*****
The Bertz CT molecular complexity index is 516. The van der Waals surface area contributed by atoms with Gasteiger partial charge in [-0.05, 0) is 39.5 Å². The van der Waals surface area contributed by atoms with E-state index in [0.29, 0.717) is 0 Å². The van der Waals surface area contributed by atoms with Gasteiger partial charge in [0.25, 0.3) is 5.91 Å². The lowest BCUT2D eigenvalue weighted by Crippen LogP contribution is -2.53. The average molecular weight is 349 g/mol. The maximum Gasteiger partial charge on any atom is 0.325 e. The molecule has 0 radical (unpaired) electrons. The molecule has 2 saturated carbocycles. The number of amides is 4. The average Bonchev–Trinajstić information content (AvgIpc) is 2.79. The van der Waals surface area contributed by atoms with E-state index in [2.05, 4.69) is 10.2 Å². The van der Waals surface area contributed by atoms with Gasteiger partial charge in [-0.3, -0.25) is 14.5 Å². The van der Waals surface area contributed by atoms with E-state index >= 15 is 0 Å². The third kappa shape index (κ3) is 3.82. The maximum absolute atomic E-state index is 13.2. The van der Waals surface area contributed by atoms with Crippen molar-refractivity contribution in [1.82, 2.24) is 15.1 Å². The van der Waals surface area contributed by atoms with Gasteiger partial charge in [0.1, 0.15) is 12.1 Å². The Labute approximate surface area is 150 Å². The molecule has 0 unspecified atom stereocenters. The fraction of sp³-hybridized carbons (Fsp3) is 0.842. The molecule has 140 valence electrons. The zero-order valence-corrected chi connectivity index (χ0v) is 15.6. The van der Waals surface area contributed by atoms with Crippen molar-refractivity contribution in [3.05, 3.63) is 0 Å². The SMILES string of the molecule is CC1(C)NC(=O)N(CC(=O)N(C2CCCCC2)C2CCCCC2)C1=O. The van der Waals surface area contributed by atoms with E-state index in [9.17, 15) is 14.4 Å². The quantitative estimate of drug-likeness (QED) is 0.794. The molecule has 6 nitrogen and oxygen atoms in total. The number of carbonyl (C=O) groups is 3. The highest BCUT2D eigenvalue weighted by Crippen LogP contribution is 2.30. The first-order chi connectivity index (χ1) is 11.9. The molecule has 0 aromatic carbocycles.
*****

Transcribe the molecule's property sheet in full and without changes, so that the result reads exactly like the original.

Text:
The Bertz CT molecular complexity index is 516. The van der Waals surface area contributed by atoms with Gasteiger partial charge in [-0.05, 0) is 39.5 Å². The van der Waals surface area contributed by atoms with E-state index in [0.29, 0.717) is 0 Å². The van der Waals surface area contributed by atoms with Gasteiger partial charge in [0.25, 0.3) is 5.91 Å². The lowest BCUT2D eigenvalue weighted by Crippen LogP contribution is -2.53. The average molecular weight is 349 g/mol. The maximum Gasteiger partial charge on any atom is 0.325 e. The molecule has 0 radical (unpaired) electrons. The molecule has 2 saturated carbocycles. The number of amides is 4. The average Bonchev–Trinajstić information content (AvgIpc) is 2.79. The van der Waals surface area contributed by atoms with E-state index in [2.05, 4.69) is 10.2 Å². The van der Waals surface area contributed by atoms with Gasteiger partial charge in [-0.3, -0.25) is 14.5 Å². The van der Waals surface area contributed by atoms with E-state index >= 15 is 0 Å². The third kappa shape index (κ3) is 3.82. The maximum absolute atomic E-state index is 13.2. The van der Waals surface area contributed by atoms with Crippen molar-refractivity contribution in [1.82, 2.24) is 15.1 Å². The van der Waals surface area contributed by atoms with Gasteiger partial charge in [0.1, 0.15) is 12.1 Å². The Labute approximate surface area is 150 Å². The molecule has 0 unspecified atom stereocenters. The fraction of sp³-hybridized carbons (Fsp3) is 0.842. The molecule has 140 valence electrons. The zero-order valence-corrected chi connectivity index (χ0v) is 15.6. The van der Waals surface area contributed by atoms with Crippen molar-refractivity contribution in [3.05, 3.63) is 0 Å². The SMILES string of the molecule is CC1(C)NC(=O)N(CC(=O)N(C2CCCCC2)C2CCCCC2)C1=O. The van der Waals surface area contributed by atoms with E-state index in [9.17, 15) is 14.4 Å². The quantitative estimate of drug-likeness (QED) is 0.794. The molecule has 6 nitrogen and oxygen atoms in total. The number of carbonyl (C=O) groups is 3. The highest BCUT2D eigenvalue weighted by Crippen LogP contribution is 2.30. The first-order chi connectivity index (χ1) is 11.9. The molecule has 0 aromatic carbocycles.